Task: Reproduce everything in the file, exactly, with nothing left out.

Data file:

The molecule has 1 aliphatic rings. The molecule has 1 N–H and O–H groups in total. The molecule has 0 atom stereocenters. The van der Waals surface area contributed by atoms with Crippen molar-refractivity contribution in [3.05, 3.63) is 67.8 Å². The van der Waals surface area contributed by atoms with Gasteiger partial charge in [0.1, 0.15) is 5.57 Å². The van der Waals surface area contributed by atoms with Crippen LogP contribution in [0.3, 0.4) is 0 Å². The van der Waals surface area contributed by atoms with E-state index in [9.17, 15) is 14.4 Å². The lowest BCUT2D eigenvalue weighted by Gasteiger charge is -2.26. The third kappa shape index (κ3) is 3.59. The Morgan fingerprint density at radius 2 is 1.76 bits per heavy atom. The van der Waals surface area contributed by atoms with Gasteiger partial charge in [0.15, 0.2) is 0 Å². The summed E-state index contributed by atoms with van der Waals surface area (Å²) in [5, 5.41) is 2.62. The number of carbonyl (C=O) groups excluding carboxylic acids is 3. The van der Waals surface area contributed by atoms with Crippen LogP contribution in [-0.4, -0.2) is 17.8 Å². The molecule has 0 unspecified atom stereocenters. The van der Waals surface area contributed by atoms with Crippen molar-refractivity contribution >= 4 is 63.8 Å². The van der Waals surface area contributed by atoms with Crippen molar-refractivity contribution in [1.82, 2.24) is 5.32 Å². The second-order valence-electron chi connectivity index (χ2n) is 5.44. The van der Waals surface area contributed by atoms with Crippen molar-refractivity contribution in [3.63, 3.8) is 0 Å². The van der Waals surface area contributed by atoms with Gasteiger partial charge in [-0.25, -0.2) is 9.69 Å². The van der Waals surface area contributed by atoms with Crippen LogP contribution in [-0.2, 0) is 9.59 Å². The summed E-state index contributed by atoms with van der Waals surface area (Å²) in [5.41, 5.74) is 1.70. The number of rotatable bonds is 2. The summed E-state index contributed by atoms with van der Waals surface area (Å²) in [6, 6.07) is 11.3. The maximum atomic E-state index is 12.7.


The molecule has 1 aliphatic rings. The molecule has 1 N–H and O–H groups in total. The molecule has 0 atom stereocenters. The van der Waals surface area contributed by atoms with Crippen molar-refractivity contribution in [3.05, 3.63) is 67.8 Å². The van der Waals surface area contributed by atoms with Gasteiger partial charge in [0.1, 0.15) is 5.57 Å². The van der Waals surface area contributed by atoms with Crippen LogP contribution in [0.3, 0.4) is 0 Å². The van der Waals surface area contributed by atoms with E-state index in [9.17, 15) is 14.4 Å². The lowest BCUT2D eigenvalue weighted by Gasteiger charge is -2.26. The third kappa shape index (κ3) is 3.59. The Morgan fingerprint density at radius 2 is 1.76 bits per heavy atom. The van der Waals surface area contributed by atoms with Gasteiger partial charge in [0.15, 0.2) is 0 Å². The summed E-state index contributed by atoms with van der Waals surface area (Å²) in [5, 5.41) is 2.62. The number of carbonyl (C=O) groups excluding carboxylic acids is 3. The van der Waals surface area contributed by atoms with Crippen LogP contribution in [-0.4, -0.2) is 17.8 Å². The molecule has 0 unspecified atom stereocenters. The van der Waals surface area contributed by atoms with Crippen molar-refractivity contribution >= 4 is 63.8 Å². The van der Waals surface area contributed by atoms with Crippen molar-refractivity contribution in [1.82, 2.24) is 5.32 Å². The second-order valence-electron chi connectivity index (χ2n) is 5.44. The van der Waals surface area contributed by atoms with Crippen molar-refractivity contribution in [3.63, 3.8) is 0 Å². The van der Waals surface area contributed by atoms with Gasteiger partial charge in [-0.25, -0.2) is 9.69 Å². The van der Waals surface area contributed by atoms with Crippen LogP contribution in [-0.2, 0) is 9.59 Å². The summed E-state index contributed by atoms with van der Waals surface area (Å²) in [5.41, 5.74) is 1.70. The number of rotatable bonds is 2. The summed E-state index contributed by atoms with van der Waals surface area (Å²) in [6, 6.07) is 11.3. The maximum atomic E-state index is 12.7.